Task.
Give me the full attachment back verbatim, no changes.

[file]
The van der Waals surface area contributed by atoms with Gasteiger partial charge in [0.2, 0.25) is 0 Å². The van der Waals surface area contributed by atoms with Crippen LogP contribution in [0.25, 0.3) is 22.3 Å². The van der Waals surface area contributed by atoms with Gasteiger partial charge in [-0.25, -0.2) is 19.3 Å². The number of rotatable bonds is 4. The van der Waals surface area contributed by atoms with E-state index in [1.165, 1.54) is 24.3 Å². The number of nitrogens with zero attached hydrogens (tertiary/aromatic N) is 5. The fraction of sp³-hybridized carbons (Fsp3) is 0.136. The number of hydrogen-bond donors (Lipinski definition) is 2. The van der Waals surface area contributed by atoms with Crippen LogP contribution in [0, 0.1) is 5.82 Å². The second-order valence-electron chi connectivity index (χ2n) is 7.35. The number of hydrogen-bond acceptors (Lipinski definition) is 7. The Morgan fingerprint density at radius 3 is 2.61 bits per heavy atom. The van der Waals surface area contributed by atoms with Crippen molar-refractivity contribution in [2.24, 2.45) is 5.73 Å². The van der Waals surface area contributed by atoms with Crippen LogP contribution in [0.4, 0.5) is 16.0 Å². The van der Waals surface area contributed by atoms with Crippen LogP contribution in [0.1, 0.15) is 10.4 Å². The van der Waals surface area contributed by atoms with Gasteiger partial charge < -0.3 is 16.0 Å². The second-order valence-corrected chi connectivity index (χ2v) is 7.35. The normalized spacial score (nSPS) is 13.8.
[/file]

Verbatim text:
The van der Waals surface area contributed by atoms with Gasteiger partial charge in [0.2, 0.25) is 0 Å². The van der Waals surface area contributed by atoms with Crippen LogP contribution in [0.25, 0.3) is 22.3 Å². The van der Waals surface area contributed by atoms with Gasteiger partial charge in [-0.25, -0.2) is 19.3 Å². The number of rotatable bonds is 4. The van der Waals surface area contributed by atoms with E-state index in [1.165, 1.54) is 24.3 Å². The number of nitrogens with zero attached hydrogens (tertiary/aromatic N) is 5. The fraction of sp³-hybridized carbons (Fsp3) is 0.136. The number of hydrogen-bond donors (Lipinski definition) is 2. The van der Waals surface area contributed by atoms with Crippen LogP contribution in [0, 0.1) is 5.82 Å². The second-order valence-electron chi connectivity index (χ2n) is 7.35. The number of hydrogen-bond acceptors (Lipinski definition) is 7. The Morgan fingerprint density at radius 3 is 2.61 bits per heavy atom. The van der Waals surface area contributed by atoms with Crippen molar-refractivity contribution in [2.24, 2.45) is 5.73 Å². The van der Waals surface area contributed by atoms with Crippen LogP contribution in [0.4, 0.5) is 16.0 Å². The van der Waals surface area contributed by atoms with Crippen LogP contribution in [0.1, 0.15) is 10.4 Å². The van der Waals surface area contributed by atoms with Gasteiger partial charge < -0.3 is 16.0 Å². The second-order valence-corrected chi connectivity index (χ2v) is 7.35. The normalized spacial score (nSPS) is 13.8.